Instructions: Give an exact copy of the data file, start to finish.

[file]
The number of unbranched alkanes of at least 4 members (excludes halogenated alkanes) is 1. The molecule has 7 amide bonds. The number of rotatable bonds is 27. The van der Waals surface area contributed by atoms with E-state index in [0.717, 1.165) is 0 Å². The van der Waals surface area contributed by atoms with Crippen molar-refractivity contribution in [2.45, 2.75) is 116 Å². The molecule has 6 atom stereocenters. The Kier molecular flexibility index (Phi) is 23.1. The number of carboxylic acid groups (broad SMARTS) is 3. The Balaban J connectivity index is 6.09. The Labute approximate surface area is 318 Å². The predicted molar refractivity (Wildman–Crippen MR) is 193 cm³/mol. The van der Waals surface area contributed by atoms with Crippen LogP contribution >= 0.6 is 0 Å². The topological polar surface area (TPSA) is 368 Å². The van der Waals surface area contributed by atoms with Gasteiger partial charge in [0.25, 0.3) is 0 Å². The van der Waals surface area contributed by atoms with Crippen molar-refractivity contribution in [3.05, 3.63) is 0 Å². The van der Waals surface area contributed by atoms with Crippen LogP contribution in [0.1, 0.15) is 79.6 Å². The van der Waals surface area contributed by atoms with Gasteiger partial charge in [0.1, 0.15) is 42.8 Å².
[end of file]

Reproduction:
The number of unbranched alkanes of at least 4 members (excludes halogenated alkanes) is 1. The molecule has 7 amide bonds. The number of rotatable bonds is 27. The van der Waals surface area contributed by atoms with E-state index in [0.717, 1.165) is 0 Å². The van der Waals surface area contributed by atoms with Crippen molar-refractivity contribution in [2.45, 2.75) is 116 Å². The molecule has 6 atom stereocenters. The Kier molecular flexibility index (Phi) is 23.1. The number of carboxylic acid groups (broad SMARTS) is 3. The Balaban J connectivity index is 6.09. The Labute approximate surface area is 318 Å². The predicted molar refractivity (Wildman–Crippen MR) is 193 cm³/mol. The van der Waals surface area contributed by atoms with Crippen LogP contribution >= 0.6 is 0 Å². The topological polar surface area (TPSA) is 368 Å². The van der Waals surface area contributed by atoms with Gasteiger partial charge in [0.25, 0.3) is 0 Å². The van der Waals surface area contributed by atoms with Crippen molar-refractivity contribution in [3.05, 3.63) is 0 Å². The van der Waals surface area contributed by atoms with Crippen LogP contribution in [0.1, 0.15) is 79.6 Å². The van der Waals surface area contributed by atoms with Gasteiger partial charge in [0.1, 0.15) is 42.8 Å².